Cave swallow -  Very rare migrant or lingering breeders.  Many Cave swallows breed under bridges in eastern Miami-Dade County.  These may disperse to other areas in late summer.  Cave swallows from Texas may wander around to the east side of the Gulf of Mexico into Florida.  Very similar to Cliff swallow.  Rump and forehead usually more rusty colored.  Throat not as dark as Cliff, orange color extending up the side of the head and behind the eye.  Flight pattern more similar to Barn swallow, tending to draw wings back toward body more so than Cliff which usually keeps wings out from body.




Wednesday, August 27, 2014

Why do I do it?

I was recently asked a few questions about my experience in birding and what I find so interesting about it.


- What is the most memorable moment in your 25 years of birding and guiding?

So many moments over the years.  I suppose the most memorable moment occurred during my second Florida Big Year in 2001.  It was in the afternoon one October day, during a long day of searching for year birds.  I walked down the Oak Hammock Trail at Merritt Island NWR.  Prior to federal ownership, there was a homestead in the area.  Just off the trail is an artificial pond, where annually, an Alligator raises it's young.  I had walked to this pond many, many times while birding the hammock and on my own and during Christmas Bird Counts.  Never did I find anything of interest, but it always seemed a good spot.  This time, I arrived and, as always, there was nothing of particular note.  I looked up at a Golden Orb Spider on it's web and it disappeared, consumed by a Sulphur-bellied flycatcher.  The pic on the link does not do justice to this remarkably beautiful and extremely rare (in Florida) bird.  I was stunned by the bird's sudden appearance, but recovered in time to check under the chin for the complete, dark strap connecting the stripes that edged the throat.  I was just a little disappointed to see this as the lack of this feature would have opened the possibility of Streaked flycatcher, a new bird for the U.S. rather than a mere county bird (I saw one on my first Big Year the year before in Miami.)   Still, this was one of those unforgettable experiences in birding and one of the real reasons why I do this.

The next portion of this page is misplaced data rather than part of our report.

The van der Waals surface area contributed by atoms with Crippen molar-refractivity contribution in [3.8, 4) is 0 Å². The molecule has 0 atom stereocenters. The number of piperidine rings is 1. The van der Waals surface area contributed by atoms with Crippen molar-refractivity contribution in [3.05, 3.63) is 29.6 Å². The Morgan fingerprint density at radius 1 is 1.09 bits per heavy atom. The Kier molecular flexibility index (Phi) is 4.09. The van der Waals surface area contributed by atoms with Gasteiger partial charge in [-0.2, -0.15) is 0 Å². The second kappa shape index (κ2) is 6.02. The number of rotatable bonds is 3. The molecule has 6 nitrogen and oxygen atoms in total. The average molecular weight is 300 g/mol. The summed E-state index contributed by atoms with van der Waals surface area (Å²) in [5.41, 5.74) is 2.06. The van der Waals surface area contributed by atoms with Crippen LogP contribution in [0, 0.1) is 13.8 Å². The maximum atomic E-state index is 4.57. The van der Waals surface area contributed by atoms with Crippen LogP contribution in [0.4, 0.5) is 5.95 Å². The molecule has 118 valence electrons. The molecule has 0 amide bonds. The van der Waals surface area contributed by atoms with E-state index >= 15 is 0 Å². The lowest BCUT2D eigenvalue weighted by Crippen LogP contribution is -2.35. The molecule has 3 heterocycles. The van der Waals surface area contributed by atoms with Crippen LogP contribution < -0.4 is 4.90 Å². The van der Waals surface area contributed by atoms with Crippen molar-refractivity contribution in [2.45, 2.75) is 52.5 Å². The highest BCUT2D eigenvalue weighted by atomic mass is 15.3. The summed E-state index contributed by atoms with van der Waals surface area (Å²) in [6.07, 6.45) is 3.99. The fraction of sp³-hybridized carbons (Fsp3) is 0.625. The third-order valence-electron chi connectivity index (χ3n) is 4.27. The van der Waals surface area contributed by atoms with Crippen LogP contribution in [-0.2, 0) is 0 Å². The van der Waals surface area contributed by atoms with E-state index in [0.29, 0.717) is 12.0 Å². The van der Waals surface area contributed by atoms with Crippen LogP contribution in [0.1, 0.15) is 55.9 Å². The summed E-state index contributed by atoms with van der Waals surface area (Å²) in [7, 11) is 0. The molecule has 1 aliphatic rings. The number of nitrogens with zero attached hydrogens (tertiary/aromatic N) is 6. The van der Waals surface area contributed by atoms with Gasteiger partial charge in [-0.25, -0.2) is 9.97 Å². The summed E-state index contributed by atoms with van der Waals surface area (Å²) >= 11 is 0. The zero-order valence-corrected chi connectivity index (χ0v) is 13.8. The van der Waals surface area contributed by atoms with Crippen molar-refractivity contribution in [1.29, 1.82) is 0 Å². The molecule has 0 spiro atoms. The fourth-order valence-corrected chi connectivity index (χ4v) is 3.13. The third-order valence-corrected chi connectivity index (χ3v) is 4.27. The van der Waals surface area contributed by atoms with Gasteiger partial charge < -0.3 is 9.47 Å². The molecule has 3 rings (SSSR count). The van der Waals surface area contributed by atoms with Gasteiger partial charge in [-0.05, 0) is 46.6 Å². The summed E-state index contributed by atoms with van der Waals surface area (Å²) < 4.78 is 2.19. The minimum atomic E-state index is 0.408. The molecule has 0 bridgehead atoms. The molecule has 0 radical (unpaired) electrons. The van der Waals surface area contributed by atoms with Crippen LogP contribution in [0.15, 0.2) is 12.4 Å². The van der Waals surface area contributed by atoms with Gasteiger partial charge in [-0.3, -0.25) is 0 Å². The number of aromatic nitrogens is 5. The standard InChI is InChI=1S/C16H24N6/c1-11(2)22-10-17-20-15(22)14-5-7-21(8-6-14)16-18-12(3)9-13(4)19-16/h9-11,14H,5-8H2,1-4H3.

- Is there a region or event that draws your attention most during the (Florida Keys Birding and Wildlife) Festival?


Picking favorites is a difficulty for me.  The favorite varies with the time and my mood.  The lower keys, the only tropical region of the continental U.S., has always been a favorite part of the keys for me.    One park, located in the middle keys, has always intrigued me.  Long Key State Park, a thin strip of land between US 1 and the Atlantic, has a remarkable array of habitats and birds.  Here you can walk the narrow sandy beach in search of shorebirds, stand atop a shaky wooden tower and survey the top of the mangrove forest, walk the nature trail with it's mangrove swamps, tropical hammock and open barrens where swallows and hawks often pass low overhead, or even rent a canoe and explore the tidal creek and surrounding waters.  Many a rare bird has shown up here with reports of Key West Quail-dove, Western spindalis, and others over the years.  It is a good spot for Mangrove cuckoo and Black-whiskered vireo in the spring and summer.  I have been here many times, but always feel as if there is more to be seen.  During the Florida Keys Hawkwatch last year, the hawk watchers conducted early morning surveys of the nature trail before heading to the hawk watch.  We ran a couple of tours with the Florida Keys Birding and Wildlife Festival after the hawk watchers surveyed and we got very different results.  Migrant songbirds move mostly at night, but they often continue to move on their trajectory after making landfall, thus the birds that are there in the early morning are not necessarily going to be the ones you see later when the park opens at 8.


- Is there a bird in this region you favor more than others?


Same problem of picking favorites.  I suppose the Antillean nighthawk is my favorite in the region.  Their only breeding grounds in the U.S. are in the Florida Keys, although a few might venture up to the mainland at times.  Common nighthawks, a species with which they were once "lumped", breed on the mainland and into the upper keys, but the lower keys are the domain of the Antillean nighthawk.


- What continues to draw yo to birding and sharing your knowledge with others?


Because it's fun?  I don't really know.  I am very interested in Florida's ecology, especially the birds, but really everything about it.  I enjoy sharing that passion and my knowledge with anyone who will listen, which is why I like to lead trips for festivals and guide people about the state.  I try to do more than just show people the birds, but tell them a bit about the birds and the land and how it all fits together.